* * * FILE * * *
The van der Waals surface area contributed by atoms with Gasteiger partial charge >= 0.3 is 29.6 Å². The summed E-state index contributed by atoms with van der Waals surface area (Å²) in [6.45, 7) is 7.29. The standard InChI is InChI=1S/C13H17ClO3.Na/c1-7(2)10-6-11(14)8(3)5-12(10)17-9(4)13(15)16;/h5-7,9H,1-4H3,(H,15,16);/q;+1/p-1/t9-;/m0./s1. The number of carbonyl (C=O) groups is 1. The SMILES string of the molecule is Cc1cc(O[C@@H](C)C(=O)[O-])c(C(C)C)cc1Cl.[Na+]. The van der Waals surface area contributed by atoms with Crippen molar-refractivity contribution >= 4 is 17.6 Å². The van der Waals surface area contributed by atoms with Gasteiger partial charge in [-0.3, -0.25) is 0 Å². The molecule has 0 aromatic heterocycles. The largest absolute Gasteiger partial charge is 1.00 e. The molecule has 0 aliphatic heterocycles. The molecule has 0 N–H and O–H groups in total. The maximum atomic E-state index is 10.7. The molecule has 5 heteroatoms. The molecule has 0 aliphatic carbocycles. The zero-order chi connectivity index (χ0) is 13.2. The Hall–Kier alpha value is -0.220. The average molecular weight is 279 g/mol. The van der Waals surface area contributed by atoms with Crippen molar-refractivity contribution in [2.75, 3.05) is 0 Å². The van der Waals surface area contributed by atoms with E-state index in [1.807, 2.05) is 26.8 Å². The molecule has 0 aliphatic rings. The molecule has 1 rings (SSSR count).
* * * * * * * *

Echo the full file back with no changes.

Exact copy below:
The van der Waals surface area contributed by atoms with Gasteiger partial charge >= 0.3 is 29.6 Å². The summed E-state index contributed by atoms with van der Waals surface area (Å²) in [6.45, 7) is 7.29. The standard InChI is InChI=1S/C13H17ClO3.Na/c1-7(2)10-6-11(14)8(3)5-12(10)17-9(4)13(15)16;/h5-7,9H,1-4H3,(H,15,16);/q;+1/p-1/t9-;/m0./s1. The number of carbonyl (C=O) groups is 1. The SMILES string of the molecule is Cc1cc(O[C@@H](C)C(=O)[O-])c(C(C)C)cc1Cl.[Na+]. The van der Waals surface area contributed by atoms with Crippen molar-refractivity contribution >= 4 is 17.6 Å². The van der Waals surface area contributed by atoms with Gasteiger partial charge in [-0.3, -0.25) is 0 Å². The molecule has 0 aromatic heterocycles. The largest absolute Gasteiger partial charge is 1.00 e. The molecule has 0 aliphatic heterocycles. The molecule has 0 N–H and O–H groups in total. The maximum atomic E-state index is 10.7. The molecule has 5 heteroatoms. The molecule has 0 aliphatic carbocycles. The zero-order chi connectivity index (χ0) is 13.2. The Hall–Kier alpha value is -0.220. The average molecular weight is 279 g/mol. The van der Waals surface area contributed by atoms with Crippen molar-refractivity contribution in [2.75, 3.05) is 0 Å². The van der Waals surface area contributed by atoms with E-state index in [1.807, 2.05) is 26.8 Å². The molecule has 0 aliphatic rings. The molecule has 1 rings (SSSR count).